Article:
Oxidative mechanisms in the pathogenesis of alcoholic liver disease

Emanuele Albano
Molecular Aspects of Medicine 2008, 29 (1-2): 9-16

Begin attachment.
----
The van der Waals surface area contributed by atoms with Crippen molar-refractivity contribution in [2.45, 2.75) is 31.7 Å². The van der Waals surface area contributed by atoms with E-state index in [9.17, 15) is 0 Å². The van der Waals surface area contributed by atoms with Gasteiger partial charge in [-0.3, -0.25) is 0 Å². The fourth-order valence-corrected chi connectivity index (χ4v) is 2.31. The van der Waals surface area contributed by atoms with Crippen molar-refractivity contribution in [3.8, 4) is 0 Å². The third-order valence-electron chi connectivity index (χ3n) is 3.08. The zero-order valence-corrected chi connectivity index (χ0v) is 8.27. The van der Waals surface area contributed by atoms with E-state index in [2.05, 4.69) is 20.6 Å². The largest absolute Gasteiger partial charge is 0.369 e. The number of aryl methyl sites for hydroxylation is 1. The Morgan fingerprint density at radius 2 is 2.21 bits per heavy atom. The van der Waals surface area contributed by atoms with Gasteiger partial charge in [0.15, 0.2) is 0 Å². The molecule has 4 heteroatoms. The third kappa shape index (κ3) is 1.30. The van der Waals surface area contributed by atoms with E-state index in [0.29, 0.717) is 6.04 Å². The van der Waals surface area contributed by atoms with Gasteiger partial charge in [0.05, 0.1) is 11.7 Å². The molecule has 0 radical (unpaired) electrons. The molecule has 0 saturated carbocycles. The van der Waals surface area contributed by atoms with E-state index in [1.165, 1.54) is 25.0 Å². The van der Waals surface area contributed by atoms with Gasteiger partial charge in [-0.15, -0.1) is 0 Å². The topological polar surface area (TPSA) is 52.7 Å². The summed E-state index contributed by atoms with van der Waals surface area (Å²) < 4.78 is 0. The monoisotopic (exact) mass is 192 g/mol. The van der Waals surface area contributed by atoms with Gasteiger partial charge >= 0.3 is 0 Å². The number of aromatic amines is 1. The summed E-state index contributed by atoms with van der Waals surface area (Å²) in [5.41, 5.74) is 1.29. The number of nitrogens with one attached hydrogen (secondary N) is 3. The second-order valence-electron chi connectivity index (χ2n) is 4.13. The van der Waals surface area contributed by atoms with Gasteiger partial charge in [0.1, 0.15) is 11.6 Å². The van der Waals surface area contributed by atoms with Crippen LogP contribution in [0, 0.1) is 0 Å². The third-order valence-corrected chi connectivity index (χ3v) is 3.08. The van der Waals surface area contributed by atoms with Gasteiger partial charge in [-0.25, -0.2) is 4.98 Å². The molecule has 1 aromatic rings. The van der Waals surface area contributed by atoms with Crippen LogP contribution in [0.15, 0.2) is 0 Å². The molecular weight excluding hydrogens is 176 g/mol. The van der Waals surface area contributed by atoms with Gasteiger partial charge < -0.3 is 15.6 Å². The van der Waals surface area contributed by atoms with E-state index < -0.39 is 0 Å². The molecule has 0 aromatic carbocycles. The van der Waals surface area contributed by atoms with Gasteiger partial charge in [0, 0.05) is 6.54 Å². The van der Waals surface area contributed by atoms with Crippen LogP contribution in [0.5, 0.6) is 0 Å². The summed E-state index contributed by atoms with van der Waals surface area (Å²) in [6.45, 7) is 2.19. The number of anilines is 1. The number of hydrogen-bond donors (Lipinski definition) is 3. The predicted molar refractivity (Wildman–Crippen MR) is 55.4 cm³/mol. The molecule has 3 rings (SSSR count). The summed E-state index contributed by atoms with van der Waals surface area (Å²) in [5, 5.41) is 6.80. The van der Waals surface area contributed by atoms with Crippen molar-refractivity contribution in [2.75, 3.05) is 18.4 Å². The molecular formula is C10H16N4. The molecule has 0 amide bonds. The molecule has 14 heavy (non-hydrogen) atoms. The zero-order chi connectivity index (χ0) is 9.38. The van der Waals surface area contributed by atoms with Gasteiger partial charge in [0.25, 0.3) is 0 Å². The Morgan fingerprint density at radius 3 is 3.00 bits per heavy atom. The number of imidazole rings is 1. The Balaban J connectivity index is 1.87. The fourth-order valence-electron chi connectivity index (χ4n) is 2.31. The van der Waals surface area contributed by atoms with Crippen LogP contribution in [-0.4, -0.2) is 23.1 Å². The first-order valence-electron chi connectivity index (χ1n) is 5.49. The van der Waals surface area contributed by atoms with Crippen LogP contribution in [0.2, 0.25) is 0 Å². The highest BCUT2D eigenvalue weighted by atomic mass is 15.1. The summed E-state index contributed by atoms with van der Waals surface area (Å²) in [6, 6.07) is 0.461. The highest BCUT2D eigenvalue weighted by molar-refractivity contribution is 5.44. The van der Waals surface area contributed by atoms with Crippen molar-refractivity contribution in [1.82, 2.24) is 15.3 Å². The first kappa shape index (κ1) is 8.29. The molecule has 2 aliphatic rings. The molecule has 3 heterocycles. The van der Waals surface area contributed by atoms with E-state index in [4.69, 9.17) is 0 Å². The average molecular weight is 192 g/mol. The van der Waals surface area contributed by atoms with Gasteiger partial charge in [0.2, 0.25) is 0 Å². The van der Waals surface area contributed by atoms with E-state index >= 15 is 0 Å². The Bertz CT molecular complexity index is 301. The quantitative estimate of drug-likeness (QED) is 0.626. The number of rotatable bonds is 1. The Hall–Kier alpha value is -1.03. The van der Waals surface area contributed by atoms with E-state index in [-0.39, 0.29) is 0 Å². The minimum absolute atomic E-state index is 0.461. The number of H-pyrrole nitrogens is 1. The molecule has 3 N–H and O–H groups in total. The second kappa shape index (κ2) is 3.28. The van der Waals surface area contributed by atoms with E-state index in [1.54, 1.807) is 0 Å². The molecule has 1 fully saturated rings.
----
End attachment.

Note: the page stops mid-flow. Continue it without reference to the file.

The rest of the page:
Although the capacity of ethanol to induce oxidative stress in the liver is well established, the mechanisms by which oxidative damage contributes to the pathogenesis of alcoholic liver disease (ALD) is still incompletely understood. Recent reports have implicated oxidative mechanisms in the onset of alcoholic steatosis and in the formation of Mallory's bodies. Moreover, by inducing mitochondrial alterations, oxidative stress promotes hepatocyte necrosis and contributes to alcohol-induced sensitization of hepatocyte to the pro-apoptotic action of TNF-alpha. Oxidative mechanisms play also a role in the progression of liver fibrosis by triggering the release of pro-fibrotic cytokines and activating collagen gene expression in hepatic stellate cells. Finally, immune responses towards antigens originating from the reactions of lipid peroxidation products with hepatic proteins might represent one of the mechanisms that contribute to perpetuate chronic hepatic inflammation in ALD. Altogether these observations give a rationale to the possible clinical application of antioxidants in the therapy of ALD.

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